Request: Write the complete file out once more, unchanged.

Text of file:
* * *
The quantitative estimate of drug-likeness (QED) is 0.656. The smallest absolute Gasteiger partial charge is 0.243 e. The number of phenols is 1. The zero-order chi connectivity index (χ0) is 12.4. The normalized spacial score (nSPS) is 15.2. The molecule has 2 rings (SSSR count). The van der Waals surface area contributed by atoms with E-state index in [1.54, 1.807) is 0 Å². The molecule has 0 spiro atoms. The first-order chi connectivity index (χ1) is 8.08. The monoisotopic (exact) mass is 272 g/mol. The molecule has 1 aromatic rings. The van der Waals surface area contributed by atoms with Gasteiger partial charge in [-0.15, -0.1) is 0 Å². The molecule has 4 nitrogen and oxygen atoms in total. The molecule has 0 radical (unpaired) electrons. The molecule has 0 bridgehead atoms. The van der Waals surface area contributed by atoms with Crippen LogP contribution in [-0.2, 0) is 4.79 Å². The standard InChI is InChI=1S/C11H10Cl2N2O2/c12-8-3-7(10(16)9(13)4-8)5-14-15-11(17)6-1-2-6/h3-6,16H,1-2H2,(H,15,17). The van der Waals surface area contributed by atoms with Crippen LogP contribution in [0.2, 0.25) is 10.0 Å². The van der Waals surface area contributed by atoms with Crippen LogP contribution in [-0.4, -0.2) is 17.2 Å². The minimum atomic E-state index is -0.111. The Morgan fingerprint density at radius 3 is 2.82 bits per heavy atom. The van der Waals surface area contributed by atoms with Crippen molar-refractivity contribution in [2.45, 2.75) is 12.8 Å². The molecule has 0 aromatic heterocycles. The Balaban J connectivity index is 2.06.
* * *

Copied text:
The quantitative estimate of drug-likeness (QED) is 0.656. The smallest absolute Gasteiger partial charge is 0.243 e. The number of phenols is 1. The zero-order chi connectivity index (χ0) is 12.4. The normalized spacial score (nSPS) is 15.2. The molecule has 2 rings (SSSR count). The van der Waals surface area contributed by atoms with E-state index in [1.54, 1.807) is 0 Å². The molecule has 0 spiro atoms. The first-order chi connectivity index (χ1) is 8.08. The monoisotopic (exact) mass is 272 g/mol. The molecule has 1 aromatic rings. The van der Waals surface area contributed by atoms with Gasteiger partial charge in [-0.15, -0.1) is 0 Å². The molecule has 4 nitrogen and oxygen atoms in total. The molecule has 0 radical (unpaired) electrons. The molecule has 0 bridgehead atoms. The van der Waals surface area contributed by atoms with Crippen LogP contribution in [-0.2, 0) is 4.79 Å². The standard InChI is InChI=1S/C11H10Cl2N2O2/c12-8-3-7(10(16)9(13)4-8)5-14-15-11(17)6-1-2-6/h3-6,16H,1-2H2,(H,15,17). The van der Waals surface area contributed by atoms with Crippen LogP contribution in [0.2, 0.25) is 10.0 Å². The van der Waals surface area contributed by atoms with Crippen LogP contribution in [-0.4, -0.2) is 17.2 Å². The minimum atomic E-state index is -0.111. The Morgan fingerprint density at radius 3 is 2.82 bits per heavy atom. The van der Waals surface area contributed by atoms with Crippen molar-refractivity contribution in [2.45, 2.75) is 12.8 Å². The molecule has 0 aromatic heterocycles. The Balaban J connectivity index is 2.06.